Southeast Wyoming Fishing Off To Slow Start But Will Change Soon

To put it bluntly, the fishing “sucks right now,” in southeast Wyoming, says Josh McPeak, a fishing guide with Four Seasons Anglers in Laramie. But the turnaround, he says, could come as early as this week.

Mark Heinz

June 16, 20244 min read

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(Cowboy State Daily Staff)

LARAMIE — Temperatures in the low 80s and brisk winds haven’t exactly been making for the best fishing southeast Wyoming, but there’s no reason to think the rest of the summer won’t be fantastic, according to some local fishing buffs.

To put it bluntly, the fishing “sucks right now,” but that’s bound to change soon, said Josh McPeak, a fishing guide and store manager with Four Seasons Anglers.

The heat has put mountain snowmelt into overdrive, which in turn has filled area rivers and streams with fast water and heavy sediments. Those aren’t the best conditions for the guided fly-fishing trips that Four Seasons Anglers specializes in.

But that’s not unexpected. It happens every year, and McPeak said there’s every reason to think business will start to really pick up, possibly as soon as this week.

The North Platte River is the shop’s go-to place to take clients, guide Garrett Brannan said.

“The water is still running high and is off-color, but it should turn around soon,” he said.

Worms And Flies

Just down the street at the West Laramie Fly Store, there was a steady coming and going of customers, even in the middle of a weekday afternoon.

Most were there to buy fishing licenses or other things related to angling.

When asked by a customer what fish are going for, staffer Luke Stimson replied, “Worms, and any sort of a fly that looks like a mosquito, because there are a lot of mosquitos out right now.”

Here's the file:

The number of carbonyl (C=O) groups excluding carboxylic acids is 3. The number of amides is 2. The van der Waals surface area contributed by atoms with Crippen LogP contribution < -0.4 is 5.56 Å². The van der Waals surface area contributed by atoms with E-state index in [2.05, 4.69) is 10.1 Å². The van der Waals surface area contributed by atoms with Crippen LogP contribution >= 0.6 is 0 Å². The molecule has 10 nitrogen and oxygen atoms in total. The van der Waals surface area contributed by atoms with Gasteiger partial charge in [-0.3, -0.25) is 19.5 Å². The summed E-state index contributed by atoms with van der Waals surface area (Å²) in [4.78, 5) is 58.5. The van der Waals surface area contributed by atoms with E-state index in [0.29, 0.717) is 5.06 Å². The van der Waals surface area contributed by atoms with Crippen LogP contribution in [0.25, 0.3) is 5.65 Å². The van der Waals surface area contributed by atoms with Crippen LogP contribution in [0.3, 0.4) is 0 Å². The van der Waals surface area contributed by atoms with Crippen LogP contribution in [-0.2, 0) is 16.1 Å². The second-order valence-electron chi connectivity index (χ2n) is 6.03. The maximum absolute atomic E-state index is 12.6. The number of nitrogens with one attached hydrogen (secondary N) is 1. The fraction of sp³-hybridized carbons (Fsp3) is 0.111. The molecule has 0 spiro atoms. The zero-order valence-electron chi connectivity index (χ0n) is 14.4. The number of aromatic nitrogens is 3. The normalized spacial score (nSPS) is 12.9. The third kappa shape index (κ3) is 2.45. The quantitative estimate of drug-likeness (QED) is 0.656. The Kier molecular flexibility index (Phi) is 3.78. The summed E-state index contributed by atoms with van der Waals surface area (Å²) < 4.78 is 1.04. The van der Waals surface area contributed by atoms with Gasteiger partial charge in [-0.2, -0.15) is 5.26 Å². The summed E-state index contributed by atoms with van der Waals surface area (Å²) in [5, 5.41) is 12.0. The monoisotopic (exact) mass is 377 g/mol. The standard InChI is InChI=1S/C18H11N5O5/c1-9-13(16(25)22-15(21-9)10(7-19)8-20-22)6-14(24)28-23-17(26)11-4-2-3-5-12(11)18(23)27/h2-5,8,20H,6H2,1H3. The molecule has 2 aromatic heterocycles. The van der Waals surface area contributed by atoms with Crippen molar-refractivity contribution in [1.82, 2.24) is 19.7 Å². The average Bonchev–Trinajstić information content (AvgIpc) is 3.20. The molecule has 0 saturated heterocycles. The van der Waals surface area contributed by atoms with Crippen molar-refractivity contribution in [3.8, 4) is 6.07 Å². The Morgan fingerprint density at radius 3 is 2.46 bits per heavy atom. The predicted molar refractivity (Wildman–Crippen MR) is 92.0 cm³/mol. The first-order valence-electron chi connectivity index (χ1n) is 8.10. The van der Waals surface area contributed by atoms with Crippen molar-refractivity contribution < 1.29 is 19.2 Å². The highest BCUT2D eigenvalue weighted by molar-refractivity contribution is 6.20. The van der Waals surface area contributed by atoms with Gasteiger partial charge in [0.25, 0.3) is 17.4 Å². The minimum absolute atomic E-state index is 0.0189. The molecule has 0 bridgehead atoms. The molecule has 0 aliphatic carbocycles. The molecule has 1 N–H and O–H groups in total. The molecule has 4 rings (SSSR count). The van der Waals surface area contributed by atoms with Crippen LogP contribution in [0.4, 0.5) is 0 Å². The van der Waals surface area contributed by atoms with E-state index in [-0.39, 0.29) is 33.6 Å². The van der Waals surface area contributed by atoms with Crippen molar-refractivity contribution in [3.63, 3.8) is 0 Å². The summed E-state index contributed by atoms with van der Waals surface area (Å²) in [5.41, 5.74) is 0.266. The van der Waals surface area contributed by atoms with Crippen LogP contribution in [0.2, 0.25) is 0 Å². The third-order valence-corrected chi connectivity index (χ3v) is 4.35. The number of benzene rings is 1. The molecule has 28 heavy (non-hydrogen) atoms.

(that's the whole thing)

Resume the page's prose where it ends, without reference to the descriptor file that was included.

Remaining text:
At the fishing fly counter, Mike Lucas helped Phil Propst pick out just the right fly.

Propst is from Sturgis, Michigan, and was in Laramie for his niece’s wedding.

The family was camping in the Snowy Range Mountains west of town, and his daughter had just got a new fly rod from her granddad and was eager to try it out, he told Cowboy State Daily.

The conditions in the mountains were gorgeous, with nearly all the snow melted off, he said, adding that, “We just want to get out there and have some fun.”

At the West Laramie Fly Store on Wednesday, employee Mike Lucas helps Michigan resident Phil Propst pick out just the right fishing fly.
At the West Laramie Fly Store on Wednesday, employee Mike Lucas helps Michigan resident Phil Propst pick out just the right fishing fly. (Mark Heinz, Cowboy State Daily)

Rob Roy Finally Accessible

With rivers and streams still a little iffy because of the runoff, “The lakes are fishing OK,” McPeak said, as he and the other guides visited at Four Seasons Anglers.

Back over at the West Laramie Fly Store, talk centered around the various still waters near Laramie.

The vaunted Laramie Plains Lakes dot the prairie between town and the Snowy Range.

One of them, Meeboer Lake, had a near-total die-off of its trout over the winter for the second year in a row. But word in the shop was that the fishing there had bounced back nicely, after the Wyoming Game and Fish Department had re-stocked it with trout this spring.

It had been a frustrating wait for the snow to clear off enough to allow access to Rob Roy Reservoir, a gem of the Snowy Range and a favorite for local and non-resident anglers.

While there “was till a snowbank on the road on the Albany side,” the reservoir could be reached from the Fox Park side, Stimson said.

Using worms, he said that he’d caught an 18-inch rainbow trout fishing off the dam there. That made it worth fishing in the wind, amid clouds of mosquitos.

Wind is just part of fishing in southeast Wyoming, McPeak said.

“If you’re out on the water in something like a float tube, the wind can be an issue,” he said. “But it’s mostly nonresidents that really notice the wind. For locals, it doesn’t really bother us.”

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Mark Heinz

Outdoors Reporter